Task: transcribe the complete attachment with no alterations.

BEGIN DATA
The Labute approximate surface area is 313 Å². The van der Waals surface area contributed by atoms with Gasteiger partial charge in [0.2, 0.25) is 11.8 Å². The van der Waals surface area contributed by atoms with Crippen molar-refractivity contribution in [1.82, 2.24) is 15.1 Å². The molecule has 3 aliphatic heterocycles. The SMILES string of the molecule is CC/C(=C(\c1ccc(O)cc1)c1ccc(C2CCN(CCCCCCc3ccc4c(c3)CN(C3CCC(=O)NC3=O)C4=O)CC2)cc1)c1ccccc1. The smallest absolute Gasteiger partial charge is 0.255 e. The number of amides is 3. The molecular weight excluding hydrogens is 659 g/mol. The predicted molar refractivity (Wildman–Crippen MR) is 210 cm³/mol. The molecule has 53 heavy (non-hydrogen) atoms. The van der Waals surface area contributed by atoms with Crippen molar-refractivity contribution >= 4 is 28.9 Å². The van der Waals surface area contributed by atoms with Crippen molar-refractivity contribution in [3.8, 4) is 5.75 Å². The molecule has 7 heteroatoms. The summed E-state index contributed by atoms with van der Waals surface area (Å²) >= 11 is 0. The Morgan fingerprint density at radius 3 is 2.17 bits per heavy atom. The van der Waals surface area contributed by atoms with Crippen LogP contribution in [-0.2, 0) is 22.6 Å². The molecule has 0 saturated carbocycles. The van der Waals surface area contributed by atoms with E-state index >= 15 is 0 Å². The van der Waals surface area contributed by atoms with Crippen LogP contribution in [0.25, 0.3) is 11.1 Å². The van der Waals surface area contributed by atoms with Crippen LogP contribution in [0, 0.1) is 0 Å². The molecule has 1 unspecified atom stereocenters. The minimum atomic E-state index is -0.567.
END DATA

The Labute approximate surface area is 313 Å². The van der Waals surface area contributed by atoms with Gasteiger partial charge in [0.2, 0.25) is 11.8 Å². The van der Waals surface area contributed by atoms with Crippen molar-refractivity contribution in [1.82, 2.24) is 15.1 Å². The molecule has 3 aliphatic heterocycles. The SMILES string of the molecule is CC/C(=C(\c1ccc(O)cc1)c1ccc(C2CCN(CCCCCCc3ccc4c(c3)CN(C3CCC(=O)NC3=O)C4=O)CC2)cc1)c1ccccc1. The smallest absolute Gasteiger partial charge is 0.255 e. The number of amides is 3. The molecular weight excluding hydrogens is 659 g/mol. The predicted molar refractivity (Wildman–Crippen MR) is 210 cm³/mol. The molecule has 53 heavy (non-hydrogen) atoms. The van der Waals surface area contributed by atoms with Crippen molar-refractivity contribution >= 4 is 28.9 Å². The van der Waals surface area contributed by atoms with Crippen molar-refractivity contribution in [3.8, 4) is 5.75 Å². The molecule has 7 heteroatoms. The summed E-state index contributed by atoms with van der Waals surface area (Å²) >= 11 is 0. The Morgan fingerprint density at radius 3 is 2.17 bits per heavy atom. The van der Waals surface area contributed by atoms with Crippen LogP contribution in [-0.2, 0) is 22.6 Å². The molecule has 0 saturated carbocycles. The van der Waals surface area contributed by atoms with E-state index >= 15 is 0 Å². The van der Waals surface area contributed by atoms with Crippen LogP contribution in [0.25, 0.3) is 11.1 Å². The van der Waals surface area contributed by atoms with Crippen LogP contribution in [0, 0.1) is 0 Å². The molecule has 1 unspecified atom stereocenters. The minimum atomic E-state index is -0.567.